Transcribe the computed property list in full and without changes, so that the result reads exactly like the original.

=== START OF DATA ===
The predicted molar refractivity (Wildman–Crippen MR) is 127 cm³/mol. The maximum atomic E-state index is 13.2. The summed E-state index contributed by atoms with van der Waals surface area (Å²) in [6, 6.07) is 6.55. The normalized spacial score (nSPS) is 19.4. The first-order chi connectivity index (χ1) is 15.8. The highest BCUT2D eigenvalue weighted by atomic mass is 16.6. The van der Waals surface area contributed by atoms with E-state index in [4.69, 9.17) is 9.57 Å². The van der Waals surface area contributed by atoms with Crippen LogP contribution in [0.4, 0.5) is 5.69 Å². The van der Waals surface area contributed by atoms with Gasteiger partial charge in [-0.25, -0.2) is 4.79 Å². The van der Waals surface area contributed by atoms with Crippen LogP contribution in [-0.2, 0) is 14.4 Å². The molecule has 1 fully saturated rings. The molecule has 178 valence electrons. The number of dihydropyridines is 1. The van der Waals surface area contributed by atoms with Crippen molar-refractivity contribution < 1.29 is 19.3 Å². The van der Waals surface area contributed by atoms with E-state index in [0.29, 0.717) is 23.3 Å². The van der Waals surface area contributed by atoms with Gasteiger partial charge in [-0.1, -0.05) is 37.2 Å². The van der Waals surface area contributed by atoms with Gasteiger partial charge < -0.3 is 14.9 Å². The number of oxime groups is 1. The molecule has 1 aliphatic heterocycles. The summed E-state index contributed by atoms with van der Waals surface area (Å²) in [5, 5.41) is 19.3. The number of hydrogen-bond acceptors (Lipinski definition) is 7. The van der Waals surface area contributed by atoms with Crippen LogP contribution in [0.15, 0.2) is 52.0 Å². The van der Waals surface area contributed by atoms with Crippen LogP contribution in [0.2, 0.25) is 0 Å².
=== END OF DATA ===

The predicted molar refractivity (Wildman–Crippen MR) is 127 cm³/mol. The maximum atomic E-state index is 13.2. The summed E-state index contributed by atoms with van der Waals surface area (Å²) in [6, 6.07) is 6.55. The normalized spacial score (nSPS) is 19.4. The first-order chi connectivity index (χ1) is 15.8. The highest BCUT2D eigenvalue weighted by atomic mass is 16.6. The van der Waals surface area contributed by atoms with E-state index in [4.69, 9.17) is 9.57 Å². The van der Waals surface area contributed by atoms with Crippen LogP contribution in [0.4, 0.5) is 5.69 Å². The van der Waals surface area contributed by atoms with Gasteiger partial charge in [-0.25, -0.2) is 4.79 Å². The van der Waals surface area contributed by atoms with Crippen LogP contribution in [-0.2, 0) is 14.4 Å². The molecule has 1 fully saturated rings. The molecule has 178 valence electrons. The number of dihydropyridines is 1. The van der Waals surface area contributed by atoms with Crippen molar-refractivity contribution < 1.29 is 19.3 Å². The van der Waals surface area contributed by atoms with E-state index in [0.29, 0.717) is 23.3 Å². The van der Waals surface area contributed by atoms with Gasteiger partial charge in [-0.1, -0.05) is 37.2 Å². The van der Waals surface area contributed by atoms with Gasteiger partial charge < -0.3 is 14.9 Å². The number of oxime groups is 1. The molecule has 1 aliphatic heterocycles. The summed E-state index contributed by atoms with van der Waals surface area (Å²) in [5, 5.41) is 19.3. The number of hydrogen-bond acceptors (Lipinski definition) is 7. The van der Waals surface area contributed by atoms with Crippen LogP contribution in [0.15, 0.2) is 52.0 Å². The van der Waals surface area contributed by atoms with Crippen LogP contribution in [0.2, 0.25) is 0 Å².